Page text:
Technology is also rapidly changing the information balance we have with organizations. Traditionally, we received professional information and opinion at periodic conferences and via formally edited printed publications. The backflow of opinion was contained in the much more limited section of letters to the editor. While these downward flows of information are still present, they are now joined by other currents. In the realm of massage governance, state and local agency laws and regulations are increasingly available online. It is relatively easy, albeit a bit time-consuming, to scan agency reports available only in hardcopy and make them available online. Current news reports on massage are a simple search away. Throughout civic life, the advent of Web-based "blogger" pages (derived from the term "Web logger") is stirring up discussion and making resources and opinion available at a fraction of the costs of traditional media. 8 With the rumblings of massage politics shaking through the soils of California, I also have joined my own blogger pages into this modern journalistic phenomenon.4

With many more sources of original information directly available to us, much less has to be accepted on faith. We have more pages to read, and more colleagues to question, than we free minutes in our days. Never before has it been as easy to question and debate until we are confident of our sources. Never before has it been as easy to find our individual voices with which to offer opinions. I urge each of you to use these opportunities to communicate, learn and help shape the world around you.

"The most important step in building support for your one-person business is giving back more than you get. It's not really a matter of keeping track in some kind of accounting ledger. It's more a function of the attitude that you adopt in the way that you treat yourself and those around you. People tend to mirror the way that they are treated. If you show an interest in helping and sharing, those around you will start helping you and sharing more with you. If you empathize with other peoples' situations, they tend to empathize more with yours. If you work with others to solve a problem you have, by sharing information and creating a collaborative solution, they will start including you in their own problem solving efforts. If you give those around you the latitude to solve problems in their own way, rather than telling them how to do it, they will start letting you solve problems in your own way. If you give others factual descriptions of what bothers you, rather than blaming them, they will respect you more and be a great deal less defensive."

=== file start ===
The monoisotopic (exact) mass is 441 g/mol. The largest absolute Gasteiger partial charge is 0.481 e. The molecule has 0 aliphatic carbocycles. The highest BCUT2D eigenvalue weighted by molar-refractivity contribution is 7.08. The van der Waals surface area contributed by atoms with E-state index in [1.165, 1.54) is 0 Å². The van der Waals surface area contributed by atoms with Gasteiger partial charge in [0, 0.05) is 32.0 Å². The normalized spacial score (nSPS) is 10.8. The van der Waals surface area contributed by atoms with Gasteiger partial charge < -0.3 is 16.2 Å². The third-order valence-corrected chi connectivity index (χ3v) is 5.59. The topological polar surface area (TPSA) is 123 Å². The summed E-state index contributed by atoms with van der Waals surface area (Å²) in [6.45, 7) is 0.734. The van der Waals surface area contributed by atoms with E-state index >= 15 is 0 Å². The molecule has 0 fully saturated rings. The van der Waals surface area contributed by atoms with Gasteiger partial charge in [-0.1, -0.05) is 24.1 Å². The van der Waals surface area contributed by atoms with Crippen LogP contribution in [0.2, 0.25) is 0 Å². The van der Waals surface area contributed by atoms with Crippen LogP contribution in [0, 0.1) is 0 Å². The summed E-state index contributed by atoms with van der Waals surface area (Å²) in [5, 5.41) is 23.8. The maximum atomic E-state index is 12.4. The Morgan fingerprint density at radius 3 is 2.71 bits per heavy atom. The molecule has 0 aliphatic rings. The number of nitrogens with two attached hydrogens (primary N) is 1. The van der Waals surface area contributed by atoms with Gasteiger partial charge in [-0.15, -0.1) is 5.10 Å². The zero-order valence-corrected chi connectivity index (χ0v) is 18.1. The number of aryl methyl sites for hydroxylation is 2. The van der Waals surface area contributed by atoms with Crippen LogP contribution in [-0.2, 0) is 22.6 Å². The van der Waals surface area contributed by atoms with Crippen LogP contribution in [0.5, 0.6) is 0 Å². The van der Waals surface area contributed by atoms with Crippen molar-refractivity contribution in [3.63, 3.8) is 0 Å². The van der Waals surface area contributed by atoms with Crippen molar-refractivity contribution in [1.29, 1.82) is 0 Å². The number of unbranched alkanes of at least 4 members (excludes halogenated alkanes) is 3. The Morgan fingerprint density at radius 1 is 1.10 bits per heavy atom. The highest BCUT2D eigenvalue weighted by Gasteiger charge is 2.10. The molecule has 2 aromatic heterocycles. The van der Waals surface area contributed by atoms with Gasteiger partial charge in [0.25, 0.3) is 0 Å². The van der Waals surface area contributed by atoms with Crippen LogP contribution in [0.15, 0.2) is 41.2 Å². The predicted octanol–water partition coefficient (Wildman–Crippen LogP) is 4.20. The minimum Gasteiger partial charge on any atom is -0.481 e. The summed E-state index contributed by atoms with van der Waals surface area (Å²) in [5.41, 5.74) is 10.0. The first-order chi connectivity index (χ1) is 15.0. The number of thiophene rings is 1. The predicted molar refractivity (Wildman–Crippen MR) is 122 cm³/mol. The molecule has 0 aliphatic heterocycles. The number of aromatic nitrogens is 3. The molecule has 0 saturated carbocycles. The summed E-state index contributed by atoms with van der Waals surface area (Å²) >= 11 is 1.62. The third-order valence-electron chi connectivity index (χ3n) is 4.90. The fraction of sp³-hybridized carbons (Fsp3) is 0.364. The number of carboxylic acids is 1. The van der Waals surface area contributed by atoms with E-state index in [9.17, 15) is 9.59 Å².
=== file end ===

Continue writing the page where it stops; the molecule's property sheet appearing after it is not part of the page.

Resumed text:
- Claude Whitmyer and Salli Rasberry10


  1. The McKinnon Institute - list of small-business resources.
  2. Body_Work Email list: Subscription to the list is available to those practicing or learning somatic or energetic therapies. See
  3. Glencoe/McGraw-Hill, 2002: Click Here: Teaching the Net Generation.
  4. Grant, Keith: The Massage Practice Sheet.
  5. Hart, Gail, 1999: Giving Voice to Learning, Keynote address at the Conference on Effective Courses / Effective Teaching at University; Reflection on Practice / Practice for Reflection, University of Queensland, Brisbane Australia, 1-2 November 1999.
  6. Hill, Amelia, 2002: Thumbs are the new fingers for the GameBoy generation, Guardian Unlimited, Sunday 24 March 2002.,6903,673103,00.html.
  7. McKinnon Institute, Small Business Resources.
  8. Sullivan, Andrew, 2002: A Blogger manifesto - Why online weblogs are one future for journalism,
  9. Ultralab Team, 1994: Multimedia and Learning - Normal Children, Normal Lives; That's the Revolution, Anglia Polytechnic University, Chelmsford, United Kingdom.
  10. Whitmyer, Claude, and Salli Rasberry, 1994: Running a One-Person Business, Ten Speed Press, Berkeley, CA.

Click here for previous articles by Keith Eric Grant, PhD, NCTMB.